10 Ways To Cut On Energy Costs At Home

When it comes to reducing energy costs, little gestures can go a long way. By apply these 10 simple tricks at home, you will shrink your energy bill, all the while doing something good for the planet!

1. Fight the Phantom Load!

You probably think that your TV, DVD, computer, microwave and other appliances use electricity only when you are using them. Well, it is wrong: The phantom load, or standby charge, is the amount of electricity used by appliances when they are plugged, regardless of if they are used or not. You’d be surprised by how much energy phantom loads represent. Try and unplug all your appliances when you do not use them or when you leave the house. If the plugs are hard to reach, try and plug as many as possible on a power bar that you’ll place in an easily reachable spot and switch it off when needed.

2. Install Programmable Electronic Thermostats

An electronic thermostat is good: It’ll allow you to control the temperature of a room very precisely. A programmable electronic thermostat is even better: It’ll allow you to lower the temperature when you are not home, or during the night, which can make you save a lot of money.

While we’re on the subject of heating, know that lowering your thermostats by no more than one degree will help reducing your energy bill considerably.

3. Use Your Dryer As Less As Possible

Along with your refrigerator, your dryer is the most energy-consuming appliance in your home. If you can, try and line dry your clothes as often as possible. If you don’t have a yard or any outdoor space to line your clothes in, no worries: Buy a drying rack and hang your clothes inside – you can also do that on rainy days and during winter. Not only will you save up a lot on energy costs, but you’ll also keep you clothes in good condition for a longer time.

4. Fight Heat Naturally During Heat Waves

Forget bout cranking up the AC! Fight heat by shutting all windows, curtains and blinds during the day to avoid hot air to come in your home. When the night falls and the temperature cools off, open your windows wide and let the fresh air in. You’ll be surprised by how cool your house will remain just by doing this.

5. Insulate Your Windows During Winter

Air drafts can be the cause of considerable heat losses during winter, increasing your energy bills faster than you can account for. Make sure you seal your windows perfectly before the cold season comes. There are plenty of products you can use: Self-adhesive foam strips, clear plastic window films, etc. Ask for advices at your local hardware store.

6. Wash Your Laundry in Cold Water

About 80% of the energy used by your washing machine is used to warm up the water. If you buy a cold water detergent, there’s no reason why your laundry should not be perfectly clean when washed in cold water.

7. Wrap Your Water Heater In An Insulating Jacket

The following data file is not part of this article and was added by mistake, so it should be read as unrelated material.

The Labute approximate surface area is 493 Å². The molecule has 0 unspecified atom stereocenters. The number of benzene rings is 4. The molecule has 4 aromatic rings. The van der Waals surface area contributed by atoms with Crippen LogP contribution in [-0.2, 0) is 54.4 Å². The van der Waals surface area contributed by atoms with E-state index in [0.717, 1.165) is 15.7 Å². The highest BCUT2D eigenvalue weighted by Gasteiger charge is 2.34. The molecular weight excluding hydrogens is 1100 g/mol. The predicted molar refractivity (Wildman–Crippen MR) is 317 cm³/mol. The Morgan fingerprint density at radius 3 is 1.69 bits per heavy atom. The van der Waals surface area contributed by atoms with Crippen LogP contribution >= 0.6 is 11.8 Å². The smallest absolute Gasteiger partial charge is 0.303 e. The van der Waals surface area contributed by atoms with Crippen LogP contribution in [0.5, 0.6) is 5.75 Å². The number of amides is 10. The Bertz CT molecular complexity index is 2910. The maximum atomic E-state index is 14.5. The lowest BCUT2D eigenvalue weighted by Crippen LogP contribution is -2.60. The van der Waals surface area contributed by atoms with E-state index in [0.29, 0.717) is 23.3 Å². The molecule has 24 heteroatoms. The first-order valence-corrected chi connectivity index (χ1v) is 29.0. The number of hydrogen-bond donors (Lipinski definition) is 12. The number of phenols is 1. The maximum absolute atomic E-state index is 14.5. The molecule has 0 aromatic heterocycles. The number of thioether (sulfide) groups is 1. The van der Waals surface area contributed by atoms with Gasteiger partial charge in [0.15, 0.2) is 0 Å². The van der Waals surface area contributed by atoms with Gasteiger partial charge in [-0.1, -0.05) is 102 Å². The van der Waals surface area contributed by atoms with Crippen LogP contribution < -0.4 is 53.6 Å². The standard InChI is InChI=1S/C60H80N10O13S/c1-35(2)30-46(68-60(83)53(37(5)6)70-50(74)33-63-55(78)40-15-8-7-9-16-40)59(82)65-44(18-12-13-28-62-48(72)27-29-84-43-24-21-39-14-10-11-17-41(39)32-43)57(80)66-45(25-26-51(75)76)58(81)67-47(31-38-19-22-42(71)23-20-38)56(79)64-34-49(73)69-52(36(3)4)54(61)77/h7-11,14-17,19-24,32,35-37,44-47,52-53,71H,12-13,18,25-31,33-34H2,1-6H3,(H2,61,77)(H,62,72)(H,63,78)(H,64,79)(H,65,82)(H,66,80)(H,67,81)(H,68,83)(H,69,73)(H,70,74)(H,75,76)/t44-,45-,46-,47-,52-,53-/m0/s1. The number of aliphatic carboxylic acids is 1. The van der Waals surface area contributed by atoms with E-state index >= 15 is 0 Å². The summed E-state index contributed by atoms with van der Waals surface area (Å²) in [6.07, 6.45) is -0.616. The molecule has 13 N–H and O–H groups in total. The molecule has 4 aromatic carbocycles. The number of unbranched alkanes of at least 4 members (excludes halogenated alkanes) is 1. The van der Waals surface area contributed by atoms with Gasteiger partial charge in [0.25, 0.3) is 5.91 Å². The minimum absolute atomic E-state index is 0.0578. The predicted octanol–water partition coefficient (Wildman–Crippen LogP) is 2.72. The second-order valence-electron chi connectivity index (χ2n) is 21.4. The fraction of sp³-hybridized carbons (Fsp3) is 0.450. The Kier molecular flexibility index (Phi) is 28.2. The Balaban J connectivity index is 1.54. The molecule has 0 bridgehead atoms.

You can buy an insulating jacket for a few bucks in many hardware stores. It’ll help your water heater maintain the temperature of the water and it’ll reduce your energy bill considerably.

8. Turn Off The Lights When You Exit a Room

Lighting counts for about 10 to 15% of our energy bills. Taking the habit of turning the lights off the minute you exit a room is a great way to save some money. In places such as the bathroom, you could even install a timer. Be careful though: If you intend to come back in the room in a few minutes, leave the lights on. Switching lights on and off repeatedly can increase their energy consumption and reduce the useful life of your light bulbs.

9. Switch To CFLs

If you haven’t yet trade your old incandescent light bulbs for compact fluorescent ones, do it now! A CFL can last up to 30 000 hours! And, unlike the common belief may suggest, they don’t create a cold, white, crispy lighting: They come in various tones and shades.

10. Install Ceiling Fans

Not only will a ceiling fan freshen your house during hot summer days, it will also help evenly distribute heat during winter. As a matter of fact, hot air has a tendency to rise up and get stuck close to the ceiling: With a ceiling fan turning very slowly, the hot air will spread all over the room, heating it more effectively.

Caroline Simpson is a writer; a translator and a travel addict who’s always looking for ways to make life easier. She works as a freelance blogger for Standard Life, a leading long-term savings and investment company providing useful financial tools such as their annuity calculator.

3 Comments so far

  1. Money Beagle on May 14th, 2013

    Very good tips. I’d also add to adjust your air flow (in forced air systems) between heating and cooling. In the summer when we run the A/C we have very little air coming out on the first floor and most directed to the second floor, which is actually best for our home to keep temps somewhat even. In the winter, a fairly even flow works best to keep it heated.
    Money Beagle´s last blog post ..7 Things I Learned During Our New Roof Project

  2. krantcents on May 14th, 2013

    Even in southern California, those tips work well. Sure it doesn’t get very cold, but it gets very hot. I already have seen 100+ degree weather in the last couple of weeks. The programmable thermostat is great to adjust temperatures when no one is home.
    krantcents´s last blog post ..Gimme Shelter, Tax Shelter!

  3. Thomas @ Your Daily Finance on May 22nd, 2013

    The using cold water is new to me. I was taught especially with whites to use hot water. But times have change and all the detergents they make these days it shouldn’t really matter. Ceiling fans work a little but if its hot they still tend to throw out that hot air. Better windows for sure will help.

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